Rothstein examines the underbelly of Chinese companies’ practice of the ‘reverse merger’
‘The China Hustle’ is an astounding expose of the mass fraud that has been perpetrated by both U.S. and Chinese parties after the global financial crisis
The China Hustle
Directed by Jed Rothstein
Written by Jed Rothstein
With President Xi Jinping’s effective extension of the length of the term of his presidency, Director Jed Rothstein’s documentary The China Hustle is incredibly relevant. It was the highly quotable Balzac who declared that “behind every great fortune lies a crime.” Such is the contention of The China Hustle and its subjects. Through a clearly illustrated set of interviews, Rothstein tells the story of the role that several Chinese companies have played in effectively harming the U.S. economy after the latest financial crisis, with some surprising details. By the time the credits roll, the audience cannot help but be left aghast.
The story begins by describing the economic landscape of the United States after the financial crisis. The hedge fund manager Dan David is introduced as someone whose funds have been wiped out by the crisis and, among the others, is devastated and searching for salvation. Here, China enters the picture. In the face of the global economic decline, the Chinese market is thriving, and everybody is all but certain that an investment in the Chinese market could only go up in value. However, there are Chinese laws that prevent foreign parties from investing directly in the Chinese companies. Luckily for us, in their generosity, large conglomerates, starting with Roth & Co., have helped to devise a special tool, the “reverse merger,” which allows defunct U.S. companies to be acquired by Chinese companies — for instance, a chemical manufacturer in Sichuan province — thereby allowing Americans to invest in the Chinese economy.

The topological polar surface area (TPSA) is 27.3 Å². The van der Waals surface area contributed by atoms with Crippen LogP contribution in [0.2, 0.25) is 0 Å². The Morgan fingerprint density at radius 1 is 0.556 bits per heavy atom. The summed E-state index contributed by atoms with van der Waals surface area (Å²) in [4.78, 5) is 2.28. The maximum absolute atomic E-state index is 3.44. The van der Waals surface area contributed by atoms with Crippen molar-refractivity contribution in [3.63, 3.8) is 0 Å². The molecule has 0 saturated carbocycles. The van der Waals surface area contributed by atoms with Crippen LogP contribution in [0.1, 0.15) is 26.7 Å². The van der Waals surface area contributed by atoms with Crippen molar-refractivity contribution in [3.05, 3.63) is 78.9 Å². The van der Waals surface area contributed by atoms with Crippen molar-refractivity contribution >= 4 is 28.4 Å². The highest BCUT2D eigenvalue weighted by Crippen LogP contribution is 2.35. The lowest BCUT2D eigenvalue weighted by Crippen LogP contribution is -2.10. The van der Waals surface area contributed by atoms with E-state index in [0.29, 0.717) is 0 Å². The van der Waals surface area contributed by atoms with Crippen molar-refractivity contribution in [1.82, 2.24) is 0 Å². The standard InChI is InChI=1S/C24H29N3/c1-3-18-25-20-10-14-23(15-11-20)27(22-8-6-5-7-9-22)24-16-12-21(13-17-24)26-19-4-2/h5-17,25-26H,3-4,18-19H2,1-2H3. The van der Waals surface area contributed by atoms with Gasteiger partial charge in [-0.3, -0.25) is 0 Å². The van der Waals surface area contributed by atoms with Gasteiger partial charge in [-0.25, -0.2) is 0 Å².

If this sounds too good to be true, it is. As we learn over the first half of the movie, the Chinese companies that participate in these “reverse mergers” grossly inflate their assets and revenues. Investors that include Vanguard funds, those that your mother and father are probably invested in, purchase the stocks after evaluating the companies at the given figures, and the price is driven higher and higher, until it crashes after investors begin to realise that there is no underlying value to the company. All told, Rothstein reports that over $25 billion worth of fraud has been committed.
Like every good story, The China Hustle has its compelling characters. There’s Dan David, the good hedge fund manager who sweetly warns at the beginning of the film, “There are no good guys in this story, including me”; there’s the ex-trader surfer dude with a conscience, Matthew Wiechert, who describes his experiences at Roth & Co., one of the chief antagonists of the film; there’s also the indignant retired U.S. General Wesley Clark, who stridently denies his responsibility for the actions of Rodman & Renshaw despite his role as an executive board member. What’s funny is the slight comical dimension that some of these characters take on, with the Loeb & Loeb lawyer embodying the slimy “greed is good” archetype, and General Wesley Clark serving as the symbol for the “figurehead for hire.”
One of the more shocking moments of the film is of the story told of Kun Huang, an investigator working for Dan David who gets detained and imprisoned for a year for probing and exposing the fraudulent companies. Though Huang is still seeking recourse, the account of constant threats to both himself and his family is harrowing and does not favorably portray China.
The film closes with a portentous air. Rothstein shows a clip of President Donald Trump and Jack Ma, the CEO of Alibaba, the world’s largest and most valuable retailer. The strong implication is that Alibaba is yet another one of the companies that are serving up “the China hustle.” And, after this series of wild exposés, it’s difficult to shrug off Rothstein’s accusations.